Ten years ago, the Ostheimer Foundation and Mr Piechotta from STOCKMAR came to us at the same time, asking us to get to the bottom of how the effects of products from Ostheimer and STOCKMAR could be researched in more depth and defined, and how awareness of this could be raised. Becoming aware of and able to speak about qualities and effects was the central concern. [Fade-in: Sibylle Engstrom, managing director of Ostheimer Spielzeug since 2015]
Back then, we looked into this topic as part of a perception study spanning several years and funded by the Alfred Rexroth Foundation and the Ostheimer Foundation. However, the two companies are still preoccupied with the insights gained from the study and the questions regarding the various effects of our products to this day. We are always comparing notes and examining questions arising from this context together.
Sales arguments such as ‘educationally valuable’, ‘premium’ and ‘high quality’ are almost overused these days. But how do parents, teachers and manufacturers make a meaningful judgement on what is beneficial to the children they are responsible for? In one study, we focused on the questions regarding the intensive encounter with the product. Our approach to this is that authentic awareness raising can only take place through one’s own experiences and differentiated perception.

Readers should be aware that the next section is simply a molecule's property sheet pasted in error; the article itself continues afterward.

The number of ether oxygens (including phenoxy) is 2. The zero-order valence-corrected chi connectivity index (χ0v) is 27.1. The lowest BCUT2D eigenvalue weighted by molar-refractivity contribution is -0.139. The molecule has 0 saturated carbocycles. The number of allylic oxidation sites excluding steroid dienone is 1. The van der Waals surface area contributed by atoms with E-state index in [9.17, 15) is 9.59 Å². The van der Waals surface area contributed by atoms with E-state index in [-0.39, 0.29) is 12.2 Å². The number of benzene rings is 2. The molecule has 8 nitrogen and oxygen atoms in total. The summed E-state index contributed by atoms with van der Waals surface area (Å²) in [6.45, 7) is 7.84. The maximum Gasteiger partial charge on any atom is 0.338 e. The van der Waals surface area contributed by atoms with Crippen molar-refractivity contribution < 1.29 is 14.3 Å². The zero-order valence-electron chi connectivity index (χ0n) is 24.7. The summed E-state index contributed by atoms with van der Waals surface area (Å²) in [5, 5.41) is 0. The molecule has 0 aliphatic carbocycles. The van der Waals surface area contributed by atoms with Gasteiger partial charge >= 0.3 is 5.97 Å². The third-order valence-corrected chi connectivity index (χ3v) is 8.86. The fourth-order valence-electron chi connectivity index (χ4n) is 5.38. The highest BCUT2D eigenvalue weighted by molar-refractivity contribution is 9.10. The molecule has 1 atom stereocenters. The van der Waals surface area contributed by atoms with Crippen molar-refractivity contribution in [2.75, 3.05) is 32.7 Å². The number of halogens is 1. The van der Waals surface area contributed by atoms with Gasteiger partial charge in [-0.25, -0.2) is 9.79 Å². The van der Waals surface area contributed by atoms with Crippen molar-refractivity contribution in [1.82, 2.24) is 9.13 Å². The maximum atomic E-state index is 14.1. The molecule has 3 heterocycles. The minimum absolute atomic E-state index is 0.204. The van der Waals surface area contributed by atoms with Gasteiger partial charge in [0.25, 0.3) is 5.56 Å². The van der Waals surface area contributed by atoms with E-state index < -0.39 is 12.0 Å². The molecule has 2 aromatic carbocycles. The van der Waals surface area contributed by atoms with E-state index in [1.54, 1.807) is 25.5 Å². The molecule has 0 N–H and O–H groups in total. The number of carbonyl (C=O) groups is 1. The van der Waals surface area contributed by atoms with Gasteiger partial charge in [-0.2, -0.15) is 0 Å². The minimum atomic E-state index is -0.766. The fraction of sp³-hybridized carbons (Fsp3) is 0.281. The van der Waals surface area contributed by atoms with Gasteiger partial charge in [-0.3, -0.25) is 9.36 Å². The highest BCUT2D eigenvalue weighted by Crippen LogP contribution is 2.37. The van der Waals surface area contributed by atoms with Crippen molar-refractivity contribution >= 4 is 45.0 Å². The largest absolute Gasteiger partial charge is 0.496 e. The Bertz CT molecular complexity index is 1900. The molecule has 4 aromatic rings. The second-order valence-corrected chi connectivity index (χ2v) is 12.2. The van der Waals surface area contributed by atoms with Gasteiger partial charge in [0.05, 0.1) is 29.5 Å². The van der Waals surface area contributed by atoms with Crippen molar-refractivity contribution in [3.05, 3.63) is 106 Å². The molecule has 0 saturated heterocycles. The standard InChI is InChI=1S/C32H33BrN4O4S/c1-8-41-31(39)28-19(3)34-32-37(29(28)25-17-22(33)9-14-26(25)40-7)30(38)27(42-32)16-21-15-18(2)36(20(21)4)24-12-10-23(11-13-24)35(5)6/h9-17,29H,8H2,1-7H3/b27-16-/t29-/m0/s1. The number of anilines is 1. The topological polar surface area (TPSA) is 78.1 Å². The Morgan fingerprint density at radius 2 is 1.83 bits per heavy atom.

Who or what am I being confronted with? Which (after-)effects does it have? Which images does it create in my mind?
The products created by Ostheimer touch the soul. They convey a sense for the essence of being and the dignity of various animals and human figures. They create orientation. A sense of purpose. They facilitate respectful experiences. Children and their play are taken very seriously. After all, play creates images in the mind and role play leads to feelings of (self-) worth and empathy, which are important aspects with respect to salutogenesis and resilience.
This also applies to how we experience colours. STOCKMAR colours want to leave a lasting impression on your senses, at both a physical and mental level. It makes a difference whether I can immerse myself in the very essence of the colour or remain on the surface. It makes a difference whether in doing so an experience of self-efficacy sets in because I can create an unlimited array of new colours myself.
Conclusion: An encounter takes place via the product: an encounter with myself and with the world. It is essential to trace this encounter and to take it seriously. After all, everything has a much more deeply formative effect on children than on adults.
The study was commissioned and funded by the Alfred Rexroth Foundation and the Walter and Adeline Ostheimer Foundation. It was carried out by Sibylle Engstrom and Clemens Jung.